Most commonly found in the case of Tweddle v Atkinson12. For acontract to be enforced, the consideration or act should be enacted orperformed from the person or the individual who had made the contract. If dueto any circumstance i.e. death, the promisee is unable to perform his/her sideof the bargain, the consideration will not be valid.The advantage involves that no person canunlawfully inherit the belongings of the original owner. As there can be a casewhere a person doesn’t promise anything but by law another person can becomethe rightful owner if the original owner dies through a natural or unnaturalcause.

As seen in the case of Re Sigsworth13 where thegolden rule had been applied.A disadvantage of consideration must movefrom the promisee involves the doctrine of Privity of Contract. This caninvolve a circumstance where a person being supported by the promisee, is notentitled to a benefit which was entitled to the promisee and will therefore beleft with no support which was initially received through the work or act doneby the promisee. The case relating to this is of Green V Russel14.Therefore, this further complicates the element of consideration if incase apromisee doesn’t mention the rewards being transferred to his family orcompanions in case of his/her(promisee) death.  Consideration need not be adequate but mustbe sufficient. Most commonly found in the case Thomas V Thomas15.

Consideration doesn’t necessarily need to be of the exact value of the actpromised but must involve an economic value. It can be said that a promisordoesn’t need to worry about giving or paying the exact amount for which thepromisee performs the act. As long as the amount offered has some value in theeyes of the law.

The advantage involves a promisor not topay an exact amount initially for the completion of his/her side of theconsideration. As at a later stage the promisor can complete his side of thebargain. This is most commonly found in contracts offered by electronicretailers i.e. mobile phone companies offering their phones based oninstallments.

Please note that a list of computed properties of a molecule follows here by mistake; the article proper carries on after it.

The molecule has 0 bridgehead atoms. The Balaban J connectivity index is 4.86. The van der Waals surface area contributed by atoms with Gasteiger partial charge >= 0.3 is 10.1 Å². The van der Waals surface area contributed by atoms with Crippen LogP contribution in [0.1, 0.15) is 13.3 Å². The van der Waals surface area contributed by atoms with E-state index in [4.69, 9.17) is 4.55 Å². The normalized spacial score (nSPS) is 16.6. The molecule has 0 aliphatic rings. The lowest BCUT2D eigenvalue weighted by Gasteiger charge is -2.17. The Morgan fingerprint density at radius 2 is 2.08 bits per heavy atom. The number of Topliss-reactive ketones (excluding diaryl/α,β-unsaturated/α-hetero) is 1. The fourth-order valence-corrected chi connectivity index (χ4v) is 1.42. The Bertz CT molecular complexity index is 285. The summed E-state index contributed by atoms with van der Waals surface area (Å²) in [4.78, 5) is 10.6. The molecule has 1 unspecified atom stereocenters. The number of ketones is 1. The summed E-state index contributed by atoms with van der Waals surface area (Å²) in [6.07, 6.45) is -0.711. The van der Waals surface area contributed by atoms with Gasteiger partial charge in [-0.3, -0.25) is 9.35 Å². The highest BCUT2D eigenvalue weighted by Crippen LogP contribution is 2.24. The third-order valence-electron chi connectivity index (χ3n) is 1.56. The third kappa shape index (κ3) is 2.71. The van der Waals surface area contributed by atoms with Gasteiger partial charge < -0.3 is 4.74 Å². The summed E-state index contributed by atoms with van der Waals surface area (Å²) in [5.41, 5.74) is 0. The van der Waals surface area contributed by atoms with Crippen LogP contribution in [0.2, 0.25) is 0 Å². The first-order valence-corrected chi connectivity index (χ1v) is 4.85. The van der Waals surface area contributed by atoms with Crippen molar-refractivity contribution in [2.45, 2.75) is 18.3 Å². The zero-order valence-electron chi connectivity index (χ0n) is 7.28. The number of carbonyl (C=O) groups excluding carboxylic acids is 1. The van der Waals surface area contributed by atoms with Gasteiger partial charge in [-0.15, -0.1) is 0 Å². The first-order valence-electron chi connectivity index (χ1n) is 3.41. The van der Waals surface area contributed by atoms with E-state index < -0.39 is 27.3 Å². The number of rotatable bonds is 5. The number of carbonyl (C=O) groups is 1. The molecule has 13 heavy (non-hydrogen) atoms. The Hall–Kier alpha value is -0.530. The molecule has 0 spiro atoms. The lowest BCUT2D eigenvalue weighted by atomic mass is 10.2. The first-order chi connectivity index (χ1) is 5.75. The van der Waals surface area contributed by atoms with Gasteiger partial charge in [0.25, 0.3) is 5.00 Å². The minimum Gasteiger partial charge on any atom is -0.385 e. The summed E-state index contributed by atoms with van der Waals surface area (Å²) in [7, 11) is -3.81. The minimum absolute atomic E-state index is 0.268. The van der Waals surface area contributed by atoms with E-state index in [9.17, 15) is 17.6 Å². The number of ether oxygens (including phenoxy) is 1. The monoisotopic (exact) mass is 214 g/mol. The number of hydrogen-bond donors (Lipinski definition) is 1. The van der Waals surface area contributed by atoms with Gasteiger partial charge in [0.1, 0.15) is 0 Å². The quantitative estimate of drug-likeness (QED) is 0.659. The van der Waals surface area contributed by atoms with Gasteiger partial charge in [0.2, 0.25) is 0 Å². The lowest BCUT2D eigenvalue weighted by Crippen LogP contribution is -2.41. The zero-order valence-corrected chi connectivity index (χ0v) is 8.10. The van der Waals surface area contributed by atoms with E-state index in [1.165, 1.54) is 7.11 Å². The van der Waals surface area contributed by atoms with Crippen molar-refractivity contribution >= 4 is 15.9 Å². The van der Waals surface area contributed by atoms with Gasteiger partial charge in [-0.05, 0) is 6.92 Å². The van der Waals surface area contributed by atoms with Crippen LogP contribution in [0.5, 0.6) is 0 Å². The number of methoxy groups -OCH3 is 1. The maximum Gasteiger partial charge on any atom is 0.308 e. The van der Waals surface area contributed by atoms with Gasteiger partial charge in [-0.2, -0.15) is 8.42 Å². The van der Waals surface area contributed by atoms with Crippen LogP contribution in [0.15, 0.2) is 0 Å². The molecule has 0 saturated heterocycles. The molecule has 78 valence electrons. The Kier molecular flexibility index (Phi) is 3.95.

This makes it easier to convince the promisee or the customer tobuy the product. As well as aids the promisee to pay for the product.This disadvantage involves the bad bargainsby one party. As a peppercorn rent is valid consideration. However, it givesthe promisor a bad bargain and the law cannot interfere as well in suchsituations.  As there can be situationswhere a party uses unworthy items to increase sales or promote their good.These unworthy items can involve chocolate wrappers. As seen in the case of Chappelv Nestle16as this involves trivial but sufficient consideration17.

 Consideration must not consist of a dutyalready owed or performance of existing duties. This type of consideration isdivided into three parts. Firstly, Consideration for performance of a dutyimposed by law; Secondly, Consideration for performance of an existingcontractual duty owed to a third party; Thirdly, Consideration for performanceof an existing contractual duty owed to the promisor. Firstly, consideration for performance of aduty imposed by law. This involves any obligation by a person that is part oftheir job e.

g. asking a fire extinguishing officer during their duty hours toput out fire in a farm and in return offering an amount of money or askingprotection by an area on duty police officer. As such types of payments willnot be considered as consideration as they promisor doesn’t need to provideconsideration for an act which is already part of the contract or a duty of aperson.

 The advantage involves a person to keeptheir belief and faith in law that they will always be protected by law. Aperson does not need to pay for their rights as the law does not permit anyperson to pay or suffer from a loss in order to get their fundamental rights.As seen in the case of Collins v Godefrey18.The disadvantage involves the circumstanceswhere a person or an officer on duty to go above and beyond their duty toprovide protection to an individual. This can involve protection wanted by aperson suffering from sleep disorder and asking an area officer to be with themwhich may result in the distraction of the officer and can end up causing acrime to take place. Most commonly found in the case of Glasbrook Bros vGlamorgan County Council19.

Hencemaking consideration a confusing element of a contract. Secondly, Consideration as a promise forperformance of an existing contractual duty owed to a third party. This is mostcommonly found in the case of Scotson v Pegg20.